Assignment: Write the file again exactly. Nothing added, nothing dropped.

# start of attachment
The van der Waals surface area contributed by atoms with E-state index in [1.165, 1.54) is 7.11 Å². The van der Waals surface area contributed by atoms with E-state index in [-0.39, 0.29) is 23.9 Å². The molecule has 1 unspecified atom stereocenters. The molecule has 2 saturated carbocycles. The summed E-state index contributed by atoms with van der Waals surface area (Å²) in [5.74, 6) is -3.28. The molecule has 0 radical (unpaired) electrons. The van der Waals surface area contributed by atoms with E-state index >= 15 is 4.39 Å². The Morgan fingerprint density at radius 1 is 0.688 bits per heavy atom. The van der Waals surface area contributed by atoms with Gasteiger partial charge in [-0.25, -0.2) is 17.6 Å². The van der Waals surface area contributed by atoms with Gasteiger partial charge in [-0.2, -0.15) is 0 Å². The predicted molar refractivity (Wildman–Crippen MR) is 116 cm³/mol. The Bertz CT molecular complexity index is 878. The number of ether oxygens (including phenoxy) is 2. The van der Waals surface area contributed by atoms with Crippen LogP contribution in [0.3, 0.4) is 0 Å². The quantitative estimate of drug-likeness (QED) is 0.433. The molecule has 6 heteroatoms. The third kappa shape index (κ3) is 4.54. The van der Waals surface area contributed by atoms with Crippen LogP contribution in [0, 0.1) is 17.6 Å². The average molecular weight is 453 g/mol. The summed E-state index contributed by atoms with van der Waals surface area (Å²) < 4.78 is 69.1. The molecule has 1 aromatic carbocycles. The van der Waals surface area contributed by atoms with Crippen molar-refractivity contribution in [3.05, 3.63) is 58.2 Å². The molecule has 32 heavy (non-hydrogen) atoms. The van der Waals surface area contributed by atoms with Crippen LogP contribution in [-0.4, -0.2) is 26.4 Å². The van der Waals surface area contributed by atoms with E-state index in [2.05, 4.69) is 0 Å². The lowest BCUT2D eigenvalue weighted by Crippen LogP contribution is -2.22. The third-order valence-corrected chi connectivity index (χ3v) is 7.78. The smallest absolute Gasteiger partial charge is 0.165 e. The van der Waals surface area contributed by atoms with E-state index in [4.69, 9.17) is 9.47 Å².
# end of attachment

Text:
The van der Waals surface area contributed by atoms with E-state index in [1.165, 1.54) is 7.11 Å². The van der Waals surface area contributed by atoms with E-state index in [-0.39, 0.29) is 23.9 Å². The molecule has 1 unspecified atom stereocenters. The molecule has 2 saturated carbocycles. The summed E-state index contributed by atoms with van der Waals surface area (Å²) in [5.74, 6) is -3.28. The molecule has 0 radical (unpaired) electrons. The van der Waals surface area contributed by atoms with E-state index >= 15 is 4.39 Å². The Morgan fingerprint density at radius 1 is 0.688 bits per heavy atom. The van der Waals surface area contributed by atoms with Gasteiger partial charge in [-0.25, -0.2) is 17.6 Å². The van der Waals surface area contributed by atoms with Gasteiger partial charge in [-0.2, -0.15) is 0 Å². The predicted molar refractivity (Wildman–Crippen MR) is 116 cm³/mol. The Bertz CT molecular complexity index is 878. The number of ether oxygens (including phenoxy) is 2. The van der Waals surface area contributed by atoms with Crippen LogP contribution in [0.3, 0.4) is 0 Å². The quantitative estimate of drug-likeness (QED) is 0.433. The molecule has 6 heteroatoms. The third kappa shape index (κ3) is 4.54. The van der Waals surface area contributed by atoms with Crippen LogP contribution in [0, 0.1) is 17.6 Å². The average molecular weight is 453 g/mol. The summed E-state index contributed by atoms with van der Waals surface area (Å²) < 4.78 is 69.1. The molecule has 1 aromatic carbocycles. The van der Waals surface area contributed by atoms with Crippen molar-refractivity contribution in [3.05, 3.63) is 58.2 Å². The molecule has 32 heavy (non-hydrogen) atoms. The van der Waals surface area contributed by atoms with Crippen LogP contribution in [-0.4, -0.2) is 26.4 Å². The van der Waals surface area contributed by atoms with E-state index in [2.05, 4.69) is 0 Å². The lowest BCUT2D eigenvalue weighted by Crippen LogP contribution is -2.22. The third-order valence-corrected chi connectivity index (χ3v) is 7.78. The smallest absolute Gasteiger partial charge is 0.165 e. The van der Waals surface area contributed by atoms with E-state index in [4.69, 9.17) is 9.47 Å².